Taft College Athletics Director Kanoe Bandy was enjoying the National Football League Hall of Fame induction ceremony in New York City when the calls came.
She ignored them until there was a break.
The calls came from the Taft Veterinary Hospital and her sister, Mahea Maui, and there was an element of urgency to both.
Longtime Taft vet Dr. George Ross wanted Bandy’s permission to perform a blood transfusion he hoped would save the life of a ranch dog that had ingested squirrel poison.
Specifically, he wanted to use Bandy’s pit bull mix Piddle as the donor. He was being boarded at the pet hospital while Bandy, her husband Don and Tony Thompson were in New York.
“Of course I said yes right away,” Kanoe said. “The first thought that came to mind was, ‘what if it was my dog that needed a transfusion.’ They said Piddle was a perfect donor because he was healthy.”
The transfusion was performed and a life was saved.
“She would have died without the transfusion,” Ross said, referring to the Queensland named Nina. “She was bleeding out and we couldn’t get it stopped. Her clot time was nine minutes. She would have bled out if we hadn’t done the transfusion.”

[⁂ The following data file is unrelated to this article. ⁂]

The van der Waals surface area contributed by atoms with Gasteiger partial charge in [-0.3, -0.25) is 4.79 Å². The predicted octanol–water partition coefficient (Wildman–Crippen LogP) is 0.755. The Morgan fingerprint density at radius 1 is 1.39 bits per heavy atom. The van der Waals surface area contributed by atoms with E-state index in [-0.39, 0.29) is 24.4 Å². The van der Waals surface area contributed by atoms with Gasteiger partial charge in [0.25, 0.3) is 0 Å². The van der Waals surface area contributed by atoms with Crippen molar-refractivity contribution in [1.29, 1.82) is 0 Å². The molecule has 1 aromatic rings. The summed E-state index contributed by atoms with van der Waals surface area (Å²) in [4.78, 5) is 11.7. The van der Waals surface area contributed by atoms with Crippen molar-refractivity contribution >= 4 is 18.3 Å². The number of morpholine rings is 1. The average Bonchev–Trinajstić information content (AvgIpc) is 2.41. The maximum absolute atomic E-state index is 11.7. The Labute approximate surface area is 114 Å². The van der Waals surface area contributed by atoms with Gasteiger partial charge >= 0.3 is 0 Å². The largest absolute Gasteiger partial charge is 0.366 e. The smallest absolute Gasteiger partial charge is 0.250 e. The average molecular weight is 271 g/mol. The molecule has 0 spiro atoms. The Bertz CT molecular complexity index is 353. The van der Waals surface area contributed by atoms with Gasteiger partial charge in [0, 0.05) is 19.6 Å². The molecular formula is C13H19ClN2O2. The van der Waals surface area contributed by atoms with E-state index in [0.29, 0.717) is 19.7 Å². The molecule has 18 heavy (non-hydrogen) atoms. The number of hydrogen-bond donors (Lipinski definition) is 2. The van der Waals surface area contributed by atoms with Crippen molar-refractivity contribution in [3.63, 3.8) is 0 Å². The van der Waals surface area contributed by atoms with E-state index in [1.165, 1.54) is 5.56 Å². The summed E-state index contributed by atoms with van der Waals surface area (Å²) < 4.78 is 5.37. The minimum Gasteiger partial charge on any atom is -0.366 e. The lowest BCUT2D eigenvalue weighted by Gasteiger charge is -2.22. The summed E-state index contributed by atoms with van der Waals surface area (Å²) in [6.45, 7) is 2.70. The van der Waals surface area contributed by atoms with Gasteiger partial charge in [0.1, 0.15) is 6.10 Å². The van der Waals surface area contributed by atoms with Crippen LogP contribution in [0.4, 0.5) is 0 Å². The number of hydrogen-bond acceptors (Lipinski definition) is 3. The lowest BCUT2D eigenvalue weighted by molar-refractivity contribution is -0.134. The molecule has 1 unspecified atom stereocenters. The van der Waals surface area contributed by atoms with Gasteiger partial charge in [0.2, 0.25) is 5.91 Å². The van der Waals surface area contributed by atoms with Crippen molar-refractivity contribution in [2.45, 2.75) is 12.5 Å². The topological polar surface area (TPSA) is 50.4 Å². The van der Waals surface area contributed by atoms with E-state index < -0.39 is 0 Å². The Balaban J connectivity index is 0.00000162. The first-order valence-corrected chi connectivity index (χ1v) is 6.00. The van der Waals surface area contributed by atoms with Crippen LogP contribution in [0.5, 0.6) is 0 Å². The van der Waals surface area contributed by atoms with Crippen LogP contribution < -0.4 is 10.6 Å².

Tiffany Gee, who has worked at the pet hospital for six years, assisted Ross with the procedure and said Nina’s lungs were filling with blood.
“She was in bad shape,” she said. “If it weren’t for Piddle the dog wouldn’t have made it through the night. Doing a transfusion is very time-consuming. We’ve done quite of few of them, but this one was really serious.”
Nina returned to her Cuyama Valley ranch home last Thursday and Piddle, of course, likewise was happy to get back home when the Bandys returned.
Ross said he’s had a number of cases where dogs ingest squirrel poison.
“They’re usually dogs who roam on ranches. Squirrel poison can be deadly for dogs too.